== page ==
The Kosovo Ombudsperson, Hilmi Jashari, told BIRN that the current situation of children wandering the streets in Kosovo and the failure of institutions to deal with the situation constitutes a serious violation of human rights, the Constitution of the Republic of Kosovo, international standards and relevant legislation in force.
“The Ombudsperson considers that Kosovo institutions should have done more to prevent, treat and adequately address the issue of children wandering the streets, since over the years this phenomenon has not declined,” Jashari said.
Young and without legal protection
Children engaged in forced labor on the streets is a global problem. A report from the Save the Children organization says that across the world, approximately 700 million children have had their childhood interrupted, with many factors related to poverty being involved.
“Childhood around the world is being disrupted due to ill health, exposure to violence and war, early marriage, teenage pregnancy, or the obligation to abandon school in order to be involved in labor,” says the report.
According to Save the Children, compared to other the countries of the region, Kosovo’s position is as bad as it could be in terms of child protection, and it has the highest mortality rate for children under the age of five.
Kosovo still does not have a law on the protection of children’s rights. In the absence of this, organizations dealing with the protection of children’s rights say that it is necessary to establish some regulations in the municipalities of Kosovo and to begin with their implementation, as the Law on Children will be soon approved.
Klevis Vaqari from the Coalition of NGOs for Child Protection in Kosovo, KOMF, says that municipal regulations on the rights of children, which have already been approved in seven municipalities of Kosovo, represent the vision of these municipalities, which is to be a child friendly municipality in terms of guaranteeing their rights and protection.
“Through approved regulations, municipalities have undertaken a pledge that all municipal institutions and professionals with a mandate to protect children shall coordinate and undertake all actions to provide services for these children,” said Vaqari.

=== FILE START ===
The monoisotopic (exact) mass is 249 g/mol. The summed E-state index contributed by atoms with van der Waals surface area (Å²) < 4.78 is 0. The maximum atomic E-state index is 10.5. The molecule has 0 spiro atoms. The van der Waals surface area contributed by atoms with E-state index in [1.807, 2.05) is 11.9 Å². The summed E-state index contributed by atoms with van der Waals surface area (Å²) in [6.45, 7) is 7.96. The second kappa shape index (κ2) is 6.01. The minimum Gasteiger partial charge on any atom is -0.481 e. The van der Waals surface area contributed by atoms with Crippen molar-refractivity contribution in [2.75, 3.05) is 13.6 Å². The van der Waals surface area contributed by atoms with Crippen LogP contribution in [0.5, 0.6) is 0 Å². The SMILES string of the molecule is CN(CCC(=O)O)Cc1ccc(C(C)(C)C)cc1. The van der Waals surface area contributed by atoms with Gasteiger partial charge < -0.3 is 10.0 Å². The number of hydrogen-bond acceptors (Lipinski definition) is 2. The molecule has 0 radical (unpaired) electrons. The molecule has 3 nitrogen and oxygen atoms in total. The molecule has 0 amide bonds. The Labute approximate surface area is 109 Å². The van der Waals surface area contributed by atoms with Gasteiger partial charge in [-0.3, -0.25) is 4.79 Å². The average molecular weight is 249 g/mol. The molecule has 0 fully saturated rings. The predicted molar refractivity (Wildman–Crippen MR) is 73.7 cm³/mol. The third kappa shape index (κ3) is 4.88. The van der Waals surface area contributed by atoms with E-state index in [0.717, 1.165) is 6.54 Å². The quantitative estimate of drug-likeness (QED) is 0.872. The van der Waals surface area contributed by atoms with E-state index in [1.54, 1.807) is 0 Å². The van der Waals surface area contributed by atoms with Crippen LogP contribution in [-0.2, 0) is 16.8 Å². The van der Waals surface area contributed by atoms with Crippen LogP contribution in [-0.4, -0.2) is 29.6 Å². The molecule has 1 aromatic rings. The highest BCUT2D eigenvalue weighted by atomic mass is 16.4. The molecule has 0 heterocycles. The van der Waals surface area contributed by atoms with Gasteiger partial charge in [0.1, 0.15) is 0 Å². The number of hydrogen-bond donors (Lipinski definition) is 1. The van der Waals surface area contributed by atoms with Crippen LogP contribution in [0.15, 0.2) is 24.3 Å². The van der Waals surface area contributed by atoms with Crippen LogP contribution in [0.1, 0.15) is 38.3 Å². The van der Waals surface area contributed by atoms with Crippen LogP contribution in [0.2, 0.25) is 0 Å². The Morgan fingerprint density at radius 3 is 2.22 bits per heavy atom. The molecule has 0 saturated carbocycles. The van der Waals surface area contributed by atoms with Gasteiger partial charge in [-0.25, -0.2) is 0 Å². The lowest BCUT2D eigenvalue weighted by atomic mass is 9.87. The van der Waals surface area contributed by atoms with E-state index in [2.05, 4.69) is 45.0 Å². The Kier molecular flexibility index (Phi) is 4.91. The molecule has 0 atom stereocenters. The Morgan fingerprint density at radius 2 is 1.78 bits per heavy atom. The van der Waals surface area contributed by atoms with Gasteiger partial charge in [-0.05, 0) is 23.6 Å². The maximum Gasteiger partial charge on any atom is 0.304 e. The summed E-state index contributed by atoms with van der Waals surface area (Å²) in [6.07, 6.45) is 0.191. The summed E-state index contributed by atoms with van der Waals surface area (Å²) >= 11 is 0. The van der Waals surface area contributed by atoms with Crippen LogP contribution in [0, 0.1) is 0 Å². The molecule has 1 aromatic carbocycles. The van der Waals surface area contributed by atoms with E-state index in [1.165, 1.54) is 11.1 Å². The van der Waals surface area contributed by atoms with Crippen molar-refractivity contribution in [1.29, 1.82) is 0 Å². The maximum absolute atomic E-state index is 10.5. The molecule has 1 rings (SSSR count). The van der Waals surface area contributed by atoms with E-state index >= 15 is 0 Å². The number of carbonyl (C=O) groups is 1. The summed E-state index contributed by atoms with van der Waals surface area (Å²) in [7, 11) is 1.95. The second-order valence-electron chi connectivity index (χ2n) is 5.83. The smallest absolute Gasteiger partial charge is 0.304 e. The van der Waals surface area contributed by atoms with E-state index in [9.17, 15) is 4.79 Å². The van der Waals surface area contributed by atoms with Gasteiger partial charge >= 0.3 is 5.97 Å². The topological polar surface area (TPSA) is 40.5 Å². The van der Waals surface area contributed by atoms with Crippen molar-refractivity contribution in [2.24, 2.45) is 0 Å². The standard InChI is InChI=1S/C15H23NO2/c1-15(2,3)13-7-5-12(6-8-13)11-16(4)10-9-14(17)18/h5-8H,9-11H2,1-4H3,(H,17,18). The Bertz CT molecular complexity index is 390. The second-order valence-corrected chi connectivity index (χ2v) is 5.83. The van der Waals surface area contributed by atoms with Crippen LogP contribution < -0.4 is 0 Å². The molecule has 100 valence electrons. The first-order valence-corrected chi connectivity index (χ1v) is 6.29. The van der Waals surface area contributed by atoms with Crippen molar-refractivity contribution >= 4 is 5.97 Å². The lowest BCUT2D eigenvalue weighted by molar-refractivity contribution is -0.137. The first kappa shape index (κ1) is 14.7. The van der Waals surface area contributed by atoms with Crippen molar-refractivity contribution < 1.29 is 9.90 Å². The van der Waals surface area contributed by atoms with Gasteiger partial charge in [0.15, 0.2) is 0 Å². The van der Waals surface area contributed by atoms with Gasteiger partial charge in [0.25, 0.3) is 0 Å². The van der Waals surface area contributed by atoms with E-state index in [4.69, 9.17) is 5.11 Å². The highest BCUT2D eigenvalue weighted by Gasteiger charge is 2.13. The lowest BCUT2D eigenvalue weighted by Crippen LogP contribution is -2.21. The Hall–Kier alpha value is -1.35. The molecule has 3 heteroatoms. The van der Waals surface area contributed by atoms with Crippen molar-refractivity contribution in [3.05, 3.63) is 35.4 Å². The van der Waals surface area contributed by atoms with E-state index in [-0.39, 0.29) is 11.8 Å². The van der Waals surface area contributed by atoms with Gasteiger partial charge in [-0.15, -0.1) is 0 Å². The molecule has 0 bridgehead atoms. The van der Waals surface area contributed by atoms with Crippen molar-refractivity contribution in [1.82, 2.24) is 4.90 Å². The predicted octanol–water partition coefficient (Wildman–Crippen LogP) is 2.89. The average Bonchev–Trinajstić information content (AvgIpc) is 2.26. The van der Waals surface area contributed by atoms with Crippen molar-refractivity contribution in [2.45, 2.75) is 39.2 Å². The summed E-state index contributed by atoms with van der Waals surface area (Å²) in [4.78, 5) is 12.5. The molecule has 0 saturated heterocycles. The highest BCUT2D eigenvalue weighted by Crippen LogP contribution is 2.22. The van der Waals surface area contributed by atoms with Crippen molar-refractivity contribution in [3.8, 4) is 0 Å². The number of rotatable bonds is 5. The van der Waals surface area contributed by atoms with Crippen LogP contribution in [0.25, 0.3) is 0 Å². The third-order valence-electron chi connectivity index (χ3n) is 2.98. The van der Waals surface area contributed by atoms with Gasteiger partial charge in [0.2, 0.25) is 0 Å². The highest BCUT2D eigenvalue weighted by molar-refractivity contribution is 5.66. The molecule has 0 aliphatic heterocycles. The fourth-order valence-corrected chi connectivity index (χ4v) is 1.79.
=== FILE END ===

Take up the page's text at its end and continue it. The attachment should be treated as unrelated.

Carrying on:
Meanwhile, the MLSW Implementation Sector Strategy report, despite having no law on children’s rights for reference, has identified a number of other problems with children wandering the streets.
“Currently, child protection is included in the Law on Social Services, but is still insufficient. The budget allocated for social protection does not have a specific division for child protection,” the report reads.
According to this report, 11 percent of children aged 5-17 in Kosovo are involved in labor. The majority of these children do not attend school, and boys are more likely to be forced to work.
The lack of day care centers is also an obstacle to the protection of these children, as there are no specialized rehabilitation and reintegration services that can help these children re-socialize, educate and engage with their peers for further development.
“There are no major residential centers in Kosovo for children without parental care, which increases the risk of non-education of these children, and their early involvement in hard labor. Caring for these children focuses on providing alternative support for children, such as caring for kinship, family housing, and guardianship,” the report concludes.
The shortage of these centers and the lack of institutional care puts many children in a desperate position, just like Sabedin. Their childhood is being interrupted. His need for institutional care and the lack of social empathy cannot be expressed in any way better than his own words: “When I was in school I was bullied, so I never went there again.”